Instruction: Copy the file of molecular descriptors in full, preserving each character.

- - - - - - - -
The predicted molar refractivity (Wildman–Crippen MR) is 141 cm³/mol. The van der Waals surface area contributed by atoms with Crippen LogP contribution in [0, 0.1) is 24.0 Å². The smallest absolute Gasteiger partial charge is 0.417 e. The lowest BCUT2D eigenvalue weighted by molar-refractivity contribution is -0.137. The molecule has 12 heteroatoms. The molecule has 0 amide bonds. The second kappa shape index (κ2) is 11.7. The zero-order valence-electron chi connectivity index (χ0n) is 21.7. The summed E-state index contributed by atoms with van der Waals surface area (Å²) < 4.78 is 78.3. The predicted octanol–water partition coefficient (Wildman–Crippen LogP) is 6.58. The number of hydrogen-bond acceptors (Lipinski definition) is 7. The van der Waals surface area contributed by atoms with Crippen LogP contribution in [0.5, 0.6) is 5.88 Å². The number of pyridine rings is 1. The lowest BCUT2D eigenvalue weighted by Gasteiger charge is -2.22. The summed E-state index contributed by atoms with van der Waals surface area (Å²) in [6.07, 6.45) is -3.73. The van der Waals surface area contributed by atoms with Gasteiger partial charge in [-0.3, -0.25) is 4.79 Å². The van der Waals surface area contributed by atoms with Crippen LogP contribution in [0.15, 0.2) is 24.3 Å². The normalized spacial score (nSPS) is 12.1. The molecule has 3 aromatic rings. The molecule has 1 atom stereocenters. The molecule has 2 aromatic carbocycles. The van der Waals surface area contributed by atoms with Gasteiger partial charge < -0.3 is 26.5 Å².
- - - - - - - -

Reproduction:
The predicted molar refractivity (Wildman–Crippen MR) is 141 cm³/mol. The van der Waals surface area contributed by atoms with Crippen LogP contribution in [0, 0.1) is 24.0 Å². The smallest absolute Gasteiger partial charge is 0.417 e. The lowest BCUT2D eigenvalue weighted by molar-refractivity contribution is -0.137. The molecule has 12 heteroatoms. The molecule has 0 amide bonds. The second kappa shape index (κ2) is 11.7. The zero-order valence-electron chi connectivity index (χ0n) is 21.7. The summed E-state index contributed by atoms with van der Waals surface area (Å²) < 4.78 is 78.3. The predicted octanol–water partition coefficient (Wildman–Crippen LogP) is 6.58. The number of hydrogen-bond acceptors (Lipinski definition) is 7. The van der Waals surface area contributed by atoms with Crippen LogP contribution in [0.5, 0.6) is 5.88 Å². The number of pyridine rings is 1. The lowest BCUT2D eigenvalue weighted by Gasteiger charge is -2.22. The summed E-state index contributed by atoms with van der Waals surface area (Å²) in [6.07, 6.45) is -3.73. The van der Waals surface area contributed by atoms with Gasteiger partial charge in [-0.3, -0.25) is 4.79 Å². The van der Waals surface area contributed by atoms with Crippen LogP contribution in [0.15, 0.2) is 24.3 Å². The normalized spacial score (nSPS) is 12.1. The molecule has 3 aromatic rings. The molecule has 1 atom stereocenters. The molecule has 2 aromatic carbocycles. The van der Waals surface area contributed by atoms with Gasteiger partial charge < -0.3 is 26.5 Å².